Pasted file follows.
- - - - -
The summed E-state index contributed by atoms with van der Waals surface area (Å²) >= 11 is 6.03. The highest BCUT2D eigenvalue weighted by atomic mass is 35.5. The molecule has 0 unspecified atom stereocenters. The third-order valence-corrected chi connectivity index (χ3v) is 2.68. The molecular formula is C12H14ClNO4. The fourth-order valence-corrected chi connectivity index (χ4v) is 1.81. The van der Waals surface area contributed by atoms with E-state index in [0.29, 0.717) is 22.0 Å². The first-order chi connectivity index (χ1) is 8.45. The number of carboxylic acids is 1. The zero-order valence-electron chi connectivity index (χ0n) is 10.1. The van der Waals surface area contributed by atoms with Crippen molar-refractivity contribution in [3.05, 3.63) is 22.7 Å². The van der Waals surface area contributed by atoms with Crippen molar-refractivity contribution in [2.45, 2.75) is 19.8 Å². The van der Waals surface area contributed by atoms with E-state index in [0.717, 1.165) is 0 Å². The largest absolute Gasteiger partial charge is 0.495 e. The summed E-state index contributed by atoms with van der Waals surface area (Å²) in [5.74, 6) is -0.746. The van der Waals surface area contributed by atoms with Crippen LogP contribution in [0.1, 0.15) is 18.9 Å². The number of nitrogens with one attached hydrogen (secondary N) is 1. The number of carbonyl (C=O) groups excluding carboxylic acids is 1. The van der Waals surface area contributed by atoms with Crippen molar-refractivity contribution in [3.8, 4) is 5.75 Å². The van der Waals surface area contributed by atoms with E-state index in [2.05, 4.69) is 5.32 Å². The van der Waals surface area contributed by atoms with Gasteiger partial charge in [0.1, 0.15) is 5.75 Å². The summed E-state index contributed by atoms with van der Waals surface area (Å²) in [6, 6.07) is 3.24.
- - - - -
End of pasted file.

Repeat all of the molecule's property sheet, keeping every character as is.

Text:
The summed E-state index contributed by atoms with van der Waals surface area (Å²) >= 11 is 6.03. The highest BCUT2D eigenvalue weighted by atomic mass is 35.5. The molecule has 0 unspecified atom stereocenters. The third-order valence-corrected chi connectivity index (χ3v) is 2.68. The molecular formula is C12H14ClNO4. The fourth-order valence-corrected chi connectivity index (χ4v) is 1.81. The van der Waals surface area contributed by atoms with E-state index in [0.29, 0.717) is 22.0 Å². The first-order chi connectivity index (χ1) is 8.45. The number of carboxylic acids is 1. The zero-order valence-electron chi connectivity index (χ0n) is 10.1. The van der Waals surface area contributed by atoms with Crippen molar-refractivity contribution in [3.05, 3.63) is 22.7 Å². The van der Waals surface area contributed by atoms with Crippen molar-refractivity contribution in [2.45, 2.75) is 19.8 Å². The van der Waals surface area contributed by atoms with E-state index in [0.717, 1.165) is 0 Å². The largest absolute Gasteiger partial charge is 0.495 e. The summed E-state index contributed by atoms with van der Waals surface area (Å²) in [5.74, 6) is -0.746. The van der Waals surface area contributed by atoms with Crippen LogP contribution in [0.1, 0.15) is 18.9 Å². The number of nitrogens with one attached hydrogen (secondary N) is 1. The number of carbonyl (C=O) groups excluding carboxylic acids is 1. The van der Waals surface area contributed by atoms with Crippen molar-refractivity contribution in [3.8, 4) is 5.75 Å². The van der Waals surface area contributed by atoms with E-state index in [2.05, 4.69) is 5.32 Å². The van der Waals surface area contributed by atoms with Gasteiger partial charge in [0.1, 0.15) is 5.75 Å². The summed E-state index contributed by atoms with van der Waals surface area (Å²) in [6, 6.07) is 3.24.